calling people "evil" excuses their awfulness. It's an avocation, not a condition.

    Exactly; the devil did not make them do it.

    First of all, I have never seen a suit from 1970 that looked that good! 

    Secondly, I find you and PP's take on evil new and odd. The idea that it's an implicitly exculpatory qualification. To me it serves to make clear that we aren't just talking about another bad or selfish policy view. Apparently Mnuchin and Cohn for instance are happy to work with Trump on tax reform and infrastructure while disagreeing with Trump on whether Jews should be exterminated. To call something evil is to call it non-negotiable. I think that's Kant was trying to get at with his categorical vs hypothetical imperatives. 

    It's whether an innate quality vs a developed one - nature vs. nurture. These guys weren't born assholes - they had to work hard at it to succeed. But even then, they're not Idi Amin, not even American Psycho - they're this sucky self-absorbed pampered version of Riggers Wid Attitude.

    Aw shucks, just a bunch of poor misguided kids, tryin' to learn how to correctly plow through a crowd of pedestrian commies. 

    Intelligent Canadian conservatives are not so hard to find.  There may even be some lurking in Dagblog...

    Hah! So true!

    Let me get serious for a minute: this is why I think we need more political parties and a more parliamentary system.  Maybe I should be the one saying: I wanna move to Canada. Civilized! Non Manichean! Bob and Doug McKenzie as the worst example of white working class males....

    which gets me back to the real question: why does David Brooks make some liberals so mad? Because he won't stand up, be a man and fight? So he tries mealy mouth stuff sometimes, so what?

    Yes, I've fallen into this trap, too.  People have been behaving in all sorts of ghastly ways. But, it's funny, of the "unacceptable" opinions in the Stephens piece, the one that struck me as most defensible is that the kid who murdered Heather Heyer with his car did seem to have a completely messed up life leading up to this choice, including losing his father at a very young age, having a parapalegic mother and (Stephens doesn't mention this) possibly intreated schizophrenia.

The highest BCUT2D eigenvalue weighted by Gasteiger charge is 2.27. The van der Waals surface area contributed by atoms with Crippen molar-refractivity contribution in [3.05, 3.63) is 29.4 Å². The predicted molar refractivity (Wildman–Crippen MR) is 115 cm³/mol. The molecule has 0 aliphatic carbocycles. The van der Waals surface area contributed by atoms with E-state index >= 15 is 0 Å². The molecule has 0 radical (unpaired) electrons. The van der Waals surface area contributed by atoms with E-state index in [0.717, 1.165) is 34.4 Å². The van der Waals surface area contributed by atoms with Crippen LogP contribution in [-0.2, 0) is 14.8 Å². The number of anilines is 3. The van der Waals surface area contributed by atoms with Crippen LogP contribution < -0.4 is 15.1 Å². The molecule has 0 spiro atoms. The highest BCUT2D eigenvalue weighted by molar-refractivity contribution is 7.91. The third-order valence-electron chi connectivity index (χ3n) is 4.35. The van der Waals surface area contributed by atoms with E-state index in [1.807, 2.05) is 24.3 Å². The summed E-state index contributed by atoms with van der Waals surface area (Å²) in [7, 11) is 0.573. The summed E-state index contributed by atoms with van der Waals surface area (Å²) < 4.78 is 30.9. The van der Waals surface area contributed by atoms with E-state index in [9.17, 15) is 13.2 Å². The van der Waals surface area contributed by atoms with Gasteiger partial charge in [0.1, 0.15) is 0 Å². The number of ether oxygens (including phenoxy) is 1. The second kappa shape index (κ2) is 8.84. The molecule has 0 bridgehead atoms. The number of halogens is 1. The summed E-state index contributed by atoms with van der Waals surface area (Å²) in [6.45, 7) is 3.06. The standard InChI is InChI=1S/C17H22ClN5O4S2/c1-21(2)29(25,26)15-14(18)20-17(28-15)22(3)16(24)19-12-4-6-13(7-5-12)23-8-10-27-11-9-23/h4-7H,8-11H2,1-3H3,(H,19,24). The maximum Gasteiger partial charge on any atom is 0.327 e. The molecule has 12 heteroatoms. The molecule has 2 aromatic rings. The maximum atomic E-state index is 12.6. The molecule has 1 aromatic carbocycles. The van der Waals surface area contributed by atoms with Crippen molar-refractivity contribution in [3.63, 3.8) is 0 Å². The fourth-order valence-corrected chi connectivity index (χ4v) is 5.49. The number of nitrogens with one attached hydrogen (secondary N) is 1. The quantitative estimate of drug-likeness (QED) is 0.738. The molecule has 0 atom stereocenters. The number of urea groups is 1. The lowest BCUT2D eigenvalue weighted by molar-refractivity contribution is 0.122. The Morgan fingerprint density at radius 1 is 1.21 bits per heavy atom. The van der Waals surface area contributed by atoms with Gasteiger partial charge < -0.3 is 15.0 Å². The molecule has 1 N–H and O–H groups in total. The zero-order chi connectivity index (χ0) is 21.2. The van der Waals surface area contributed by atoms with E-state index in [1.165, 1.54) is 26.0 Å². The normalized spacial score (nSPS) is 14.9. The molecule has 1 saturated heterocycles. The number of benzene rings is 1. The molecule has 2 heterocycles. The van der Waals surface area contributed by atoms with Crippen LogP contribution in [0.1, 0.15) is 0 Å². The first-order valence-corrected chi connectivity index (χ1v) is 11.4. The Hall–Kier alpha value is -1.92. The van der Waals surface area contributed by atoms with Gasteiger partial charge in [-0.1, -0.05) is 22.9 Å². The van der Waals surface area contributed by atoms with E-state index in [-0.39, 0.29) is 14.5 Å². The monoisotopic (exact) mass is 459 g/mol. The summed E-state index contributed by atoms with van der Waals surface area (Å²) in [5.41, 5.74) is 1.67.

It is a lot easier to yell "evil" and be done with it, isn't it?  As soon as you look at all closely, complexity emerges. But, as you say, it's a bad way of thinking if you want a more compassionate society.

    At some point it might be useful to go into "evil". Somehow two days after her death deprived Heather Heyer of whatever she planned to be her life ,it's still too soon.The driver did something he shouldn't have done. That doesn't end the discussion forever.  But tonight it's time to just feel sad.

    At some point it might be useful to go into "evil"

    If you are religious, I guess. "At some point" makes me fine with that. Where after a thoughtful interval, the religious mind makes a judgment about "evil". But like I said, I think Arendt, Dostoyevsky et. al. handle it so much better than the Manichean program. As Michael's title says: "Taking care with language."

    Which comes to mind, if one is religious I presume one also believes god gave us language to become higher, better beings rather than just reacting on a base instinctual level, something above growling, purring and barking., something between "I like" and "I hate." Communicating on a more complex level.

    Comes to mind the whole "Like" button thing of the internet is a bad influence in this regard! Trains us to not have to explain why we like something. Doesn't support better communication, only tribe vs. tribe.